At 1000 hPa, the LSY August–September (Figure 5(b)) feature an anomalous low-level anticyclonic circulation over the extratropical North Atlantic that persisted from January. An anomalous cyclonic circulation is also evident during August–September within the MDR, along with weaker easterly trade winds (westerly anomalies) and below average heights. At the same time, Atlantic SSTs are above average in both the tropics and at higher latitudes.
One of the most important parameters associated with seasonal fluctuations in Atlantic hurricane activity is the vertical wind shear during August–September between 850 and 200 hPa (DeMaria, 1996). For the LSY, the combination of anomalous upper-level easterlies and low-level westerlies results in decreased vertical wind shear across the MDR (Figure 5(c, d)). The LSY also feature anomalous ascending motion at 500 hPa along 10°N in the eastern Pacific and throughout the central and eastern MDR, indicating a stronger ITCZ that is shifted more north of normal (Figure 5(e)). These circulation and SST anomalies are typical of more active Atlantic hurricane seasons (Bell and Chelliah, 2006).
Conversely, the HSY composites show a weaker-than-average subtropical ridge at 200 hPa over the western MDR and eastern North Pacific (Figure 6(a)), and a well-defined TUTT extending into the heart of the MDR. These conditions are associated with upper-level westerly wind anomalies over the tropical North Atlantic. Also within the MDR, the HSY composites show near-average winds and heights at 1000 hPa (Figure 6(b)), below average SSTs (Figure 6(c)), and near-average vertical wind shear (Figure 6(d)). They also show anomalous descending motion along 10°N in the eastern Pacific and throughout the central and eastern MDR, indicating a weaker ITCZ that is more confined to the deep tropics (Figure 6(e)). These circulation and SST anomalies are typically associated with reduced Atlantic hurricane activity (Bell and Chelliah, 2006).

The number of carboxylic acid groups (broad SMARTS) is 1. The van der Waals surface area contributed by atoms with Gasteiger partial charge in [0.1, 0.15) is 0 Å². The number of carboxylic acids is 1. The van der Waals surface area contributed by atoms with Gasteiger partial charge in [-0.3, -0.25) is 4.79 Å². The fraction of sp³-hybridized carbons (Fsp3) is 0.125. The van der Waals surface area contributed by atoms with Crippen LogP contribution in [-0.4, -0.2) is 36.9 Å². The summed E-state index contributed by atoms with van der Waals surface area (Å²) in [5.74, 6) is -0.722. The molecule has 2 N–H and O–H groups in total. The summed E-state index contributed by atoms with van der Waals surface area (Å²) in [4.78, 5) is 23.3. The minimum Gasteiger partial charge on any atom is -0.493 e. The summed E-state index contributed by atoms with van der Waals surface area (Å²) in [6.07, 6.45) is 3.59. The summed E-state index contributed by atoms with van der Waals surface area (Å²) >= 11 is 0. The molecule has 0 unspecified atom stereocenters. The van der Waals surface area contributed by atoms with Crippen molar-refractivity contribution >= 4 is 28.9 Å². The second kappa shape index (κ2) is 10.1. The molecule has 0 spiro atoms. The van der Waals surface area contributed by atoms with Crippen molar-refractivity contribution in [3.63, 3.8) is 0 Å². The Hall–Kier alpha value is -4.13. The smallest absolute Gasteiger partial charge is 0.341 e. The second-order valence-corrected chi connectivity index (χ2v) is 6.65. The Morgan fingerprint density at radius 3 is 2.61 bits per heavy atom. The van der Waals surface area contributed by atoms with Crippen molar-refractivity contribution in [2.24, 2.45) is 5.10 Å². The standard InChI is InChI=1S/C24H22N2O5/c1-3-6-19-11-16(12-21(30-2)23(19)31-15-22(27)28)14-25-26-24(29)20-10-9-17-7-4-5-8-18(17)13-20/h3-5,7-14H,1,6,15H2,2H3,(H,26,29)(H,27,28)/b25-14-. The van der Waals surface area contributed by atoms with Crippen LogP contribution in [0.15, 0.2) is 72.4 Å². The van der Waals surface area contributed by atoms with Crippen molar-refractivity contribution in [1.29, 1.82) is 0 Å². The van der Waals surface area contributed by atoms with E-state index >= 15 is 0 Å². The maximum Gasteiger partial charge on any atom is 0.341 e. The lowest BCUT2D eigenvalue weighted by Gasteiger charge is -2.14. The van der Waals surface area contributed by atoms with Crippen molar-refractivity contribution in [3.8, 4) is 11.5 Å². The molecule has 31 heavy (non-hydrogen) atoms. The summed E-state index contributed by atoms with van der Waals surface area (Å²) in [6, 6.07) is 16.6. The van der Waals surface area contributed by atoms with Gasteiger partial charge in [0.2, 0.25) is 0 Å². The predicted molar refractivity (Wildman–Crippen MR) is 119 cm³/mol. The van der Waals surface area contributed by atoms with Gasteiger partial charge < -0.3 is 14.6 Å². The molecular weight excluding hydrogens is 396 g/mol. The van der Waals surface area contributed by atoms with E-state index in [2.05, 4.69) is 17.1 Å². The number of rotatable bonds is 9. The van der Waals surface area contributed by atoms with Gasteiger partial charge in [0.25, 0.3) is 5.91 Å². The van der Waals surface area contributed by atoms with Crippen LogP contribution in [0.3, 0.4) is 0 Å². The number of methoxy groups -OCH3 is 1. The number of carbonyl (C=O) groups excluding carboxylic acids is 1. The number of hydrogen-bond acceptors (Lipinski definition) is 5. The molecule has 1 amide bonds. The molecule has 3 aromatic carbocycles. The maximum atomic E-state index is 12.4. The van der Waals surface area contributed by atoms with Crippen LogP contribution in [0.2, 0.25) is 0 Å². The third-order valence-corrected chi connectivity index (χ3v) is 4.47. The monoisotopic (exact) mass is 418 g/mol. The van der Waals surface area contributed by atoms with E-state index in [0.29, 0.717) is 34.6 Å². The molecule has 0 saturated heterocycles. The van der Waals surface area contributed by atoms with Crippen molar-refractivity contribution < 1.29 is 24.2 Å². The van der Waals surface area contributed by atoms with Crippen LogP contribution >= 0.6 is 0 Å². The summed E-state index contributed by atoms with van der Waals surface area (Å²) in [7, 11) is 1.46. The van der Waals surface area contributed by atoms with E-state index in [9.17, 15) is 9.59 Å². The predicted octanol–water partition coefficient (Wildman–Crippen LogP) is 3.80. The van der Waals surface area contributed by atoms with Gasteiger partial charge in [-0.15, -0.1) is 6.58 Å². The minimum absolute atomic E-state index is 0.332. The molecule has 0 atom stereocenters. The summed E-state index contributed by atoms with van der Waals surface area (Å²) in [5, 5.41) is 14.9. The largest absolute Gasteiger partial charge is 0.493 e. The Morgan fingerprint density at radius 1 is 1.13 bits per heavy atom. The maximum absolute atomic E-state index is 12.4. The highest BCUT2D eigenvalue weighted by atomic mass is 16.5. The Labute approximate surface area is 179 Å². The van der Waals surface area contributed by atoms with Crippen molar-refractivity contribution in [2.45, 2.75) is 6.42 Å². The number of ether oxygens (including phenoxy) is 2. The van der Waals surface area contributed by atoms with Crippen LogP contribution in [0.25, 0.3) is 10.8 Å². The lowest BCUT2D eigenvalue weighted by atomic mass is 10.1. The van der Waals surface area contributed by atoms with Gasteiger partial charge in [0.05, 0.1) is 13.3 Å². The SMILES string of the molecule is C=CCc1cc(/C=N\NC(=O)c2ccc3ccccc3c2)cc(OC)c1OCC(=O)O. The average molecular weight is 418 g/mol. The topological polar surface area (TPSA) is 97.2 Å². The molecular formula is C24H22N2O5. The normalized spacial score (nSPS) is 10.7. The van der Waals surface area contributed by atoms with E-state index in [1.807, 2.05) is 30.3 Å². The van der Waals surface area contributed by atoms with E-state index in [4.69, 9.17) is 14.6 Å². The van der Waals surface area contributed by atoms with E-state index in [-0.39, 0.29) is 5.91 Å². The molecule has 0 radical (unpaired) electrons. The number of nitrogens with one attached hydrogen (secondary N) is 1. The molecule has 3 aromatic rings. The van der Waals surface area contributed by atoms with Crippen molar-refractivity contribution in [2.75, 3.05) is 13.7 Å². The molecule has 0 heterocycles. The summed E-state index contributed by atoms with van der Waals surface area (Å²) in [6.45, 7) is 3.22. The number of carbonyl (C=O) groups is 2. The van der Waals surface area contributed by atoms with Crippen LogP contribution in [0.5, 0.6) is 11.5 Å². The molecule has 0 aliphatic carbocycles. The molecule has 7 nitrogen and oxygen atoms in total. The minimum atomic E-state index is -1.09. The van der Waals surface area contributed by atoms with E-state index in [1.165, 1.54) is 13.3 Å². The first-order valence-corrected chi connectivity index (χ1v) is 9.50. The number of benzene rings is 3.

This study has focused on the nature of the inverse relationship between NH wintertime snow cover extent and the strength of the upcoming Atlantic hurricane season. Consistent with previous studies (Moore et al., 2009), this relationship is seen in the long-term trend and on interannual time scales. By removing the trend and discarding hurricane seasons in which ENSO was present, the present study provides a more complete picture of the snow-cover/hurricane relationship than has appeared previously in the literature.
The results of this study indicate that the LSY feature more Atlantic hurricanes, major hurricanes and seasonal ACE, while the HSY feature fewer hurricanes, major hurricanes and seasonal ACE. Accordingly, all of the LSY are associated with either a normal or above-normal Atlantic hurricane season, whereas all of the HSY are associated with either a normal or below-normal Atlantic hurricane season.
Composite analyses for the LSY and HSY show markedly different large-scale circulation anomalies during the winter, and also during the peak months of the subsequent Atlantic hurricane season. In both periods, the composite 500 hPa circulation for the LSY shows positive phase of the AO, which is a more zonal pattern with above average heights in the middle latitudes and below average heights in the polar region. Conversely, the HSY feature a more meridional circulation pattern captured by the negative phase of the AO. As such, the LSY feature above average surface temperatures over much of North America and Eurasia, while the HSY show cooler continental temperatures. At 1000 hPa, the LSY composites show an anomalous low-level anticyclonic circulation over the central North Atlantic during both winter and August–September, compared to an anomalous cyclonic circulation for the HSY.